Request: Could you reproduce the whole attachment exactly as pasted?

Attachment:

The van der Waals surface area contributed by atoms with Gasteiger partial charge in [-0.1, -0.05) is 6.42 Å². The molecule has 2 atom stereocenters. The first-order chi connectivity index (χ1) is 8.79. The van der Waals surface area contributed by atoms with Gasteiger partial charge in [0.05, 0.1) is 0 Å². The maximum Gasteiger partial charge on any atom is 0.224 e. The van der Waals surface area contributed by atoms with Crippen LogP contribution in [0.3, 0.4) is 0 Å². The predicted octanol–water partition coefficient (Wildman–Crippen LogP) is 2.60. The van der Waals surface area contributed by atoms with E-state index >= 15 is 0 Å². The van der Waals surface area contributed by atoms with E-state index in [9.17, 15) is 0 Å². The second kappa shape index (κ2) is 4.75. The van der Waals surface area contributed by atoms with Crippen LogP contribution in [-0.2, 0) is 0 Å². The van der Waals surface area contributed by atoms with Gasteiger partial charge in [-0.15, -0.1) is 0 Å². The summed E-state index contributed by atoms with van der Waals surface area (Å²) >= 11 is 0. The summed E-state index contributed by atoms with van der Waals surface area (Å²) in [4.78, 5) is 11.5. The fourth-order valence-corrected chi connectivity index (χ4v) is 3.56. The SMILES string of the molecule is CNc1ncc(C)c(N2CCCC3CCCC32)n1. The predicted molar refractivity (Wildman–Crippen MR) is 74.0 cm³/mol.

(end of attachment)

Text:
The van der Waals surface area contributed by atoms with Gasteiger partial charge in [-0.1, -0.05) is 6.42 Å². The molecule has 2 atom stereocenters. The first-order chi connectivity index (χ1) is 8.79. The van der Waals surface area contributed by atoms with Gasteiger partial charge in [0.05, 0.1) is 0 Å². The maximum Gasteiger partial charge on any atom is 0.224 e. The van der Waals surface area contributed by atoms with Crippen LogP contribution in [0.3, 0.4) is 0 Å². The predicted octanol–water partition coefficient (Wildman–Crippen LogP) is 2.60. The van der Waals surface area contributed by atoms with E-state index >= 15 is 0 Å². The van der Waals surface area contributed by atoms with E-state index in [9.17, 15) is 0 Å². The second kappa shape index (κ2) is 4.75. The van der Waals surface area contributed by atoms with Crippen LogP contribution in [-0.2, 0) is 0 Å². The van der Waals surface area contributed by atoms with Gasteiger partial charge in [-0.15, -0.1) is 0 Å². The summed E-state index contributed by atoms with van der Waals surface area (Å²) >= 11 is 0. The summed E-state index contributed by atoms with van der Waals surface area (Å²) in [4.78, 5) is 11.5. The fourth-order valence-corrected chi connectivity index (χ4v) is 3.56. The SMILES string of the molecule is CNc1ncc(C)c(N2CCCC3CCCC32)n1. The predicted molar refractivity (Wildman–Crippen MR) is 74.0 cm³/mol.